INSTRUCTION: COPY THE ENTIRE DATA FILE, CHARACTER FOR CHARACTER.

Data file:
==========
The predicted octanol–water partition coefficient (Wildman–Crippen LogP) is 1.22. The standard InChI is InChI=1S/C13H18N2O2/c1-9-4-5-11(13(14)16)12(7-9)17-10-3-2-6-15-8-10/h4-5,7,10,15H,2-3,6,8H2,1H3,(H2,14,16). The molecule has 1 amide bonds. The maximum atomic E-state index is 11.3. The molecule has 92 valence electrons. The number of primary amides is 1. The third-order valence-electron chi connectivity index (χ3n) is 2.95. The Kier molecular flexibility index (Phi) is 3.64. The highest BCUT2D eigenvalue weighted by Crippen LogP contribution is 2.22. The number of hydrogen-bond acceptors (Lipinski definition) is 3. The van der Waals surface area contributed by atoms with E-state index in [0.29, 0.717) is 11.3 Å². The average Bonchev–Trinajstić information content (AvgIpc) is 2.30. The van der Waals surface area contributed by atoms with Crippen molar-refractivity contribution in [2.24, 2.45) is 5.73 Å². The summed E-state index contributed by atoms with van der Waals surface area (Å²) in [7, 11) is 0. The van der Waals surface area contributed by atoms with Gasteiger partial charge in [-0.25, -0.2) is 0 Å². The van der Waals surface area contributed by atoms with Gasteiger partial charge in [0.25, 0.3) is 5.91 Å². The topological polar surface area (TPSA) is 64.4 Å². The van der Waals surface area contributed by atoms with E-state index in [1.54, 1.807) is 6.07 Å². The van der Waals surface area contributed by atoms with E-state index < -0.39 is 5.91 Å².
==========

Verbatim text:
The predicted octanol–water partition coefficient (Wildman–Crippen LogP) is 1.22. The standard InChI is InChI=1S/C13H18N2O2/c1-9-4-5-11(13(14)16)12(7-9)17-10-3-2-6-15-8-10/h4-5,7,10,15H,2-3,6,8H2,1H3,(H2,14,16). The molecule has 1 amide bonds. The maximum atomic E-state index is 11.3. The molecule has 92 valence electrons. The number of primary amides is 1. The third-order valence-electron chi connectivity index (χ3n) is 2.95. The Kier molecular flexibility index (Phi) is 3.64. The highest BCUT2D eigenvalue weighted by Crippen LogP contribution is 2.22. The number of hydrogen-bond acceptors (Lipinski definition) is 3. The van der Waals surface area contributed by atoms with E-state index in [0.29, 0.717) is 11.3 Å². The average Bonchev–Trinajstić information content (AvgIpc) is 2.30. The van der Waals surface area contributed by atoms with Crippen molar-refractivity contribution in [2.24, 2.45) is 5.73 Å². The summed E-state index contributed by atoms with van der Waals surface area (Å²) in [7, 11) is 0. The van der Waals surface area contributed by atoms with Gasteiger partial charge in [-0.25, -0.2) is 0 Å². The van der Waals surface area contributed by atoms with Gasteiger partial charge in [0.25, 0.3) is 5.91 Å². The topological polar surface area (TPSA) is 64.4 Å². The van der Waals surface area contributed by atoms with E-state index in [1.54, 1.807) is 6.07 Å². The van der Waals surface area contributed by atoms with E-state index < -0.39 is 5.91 Å².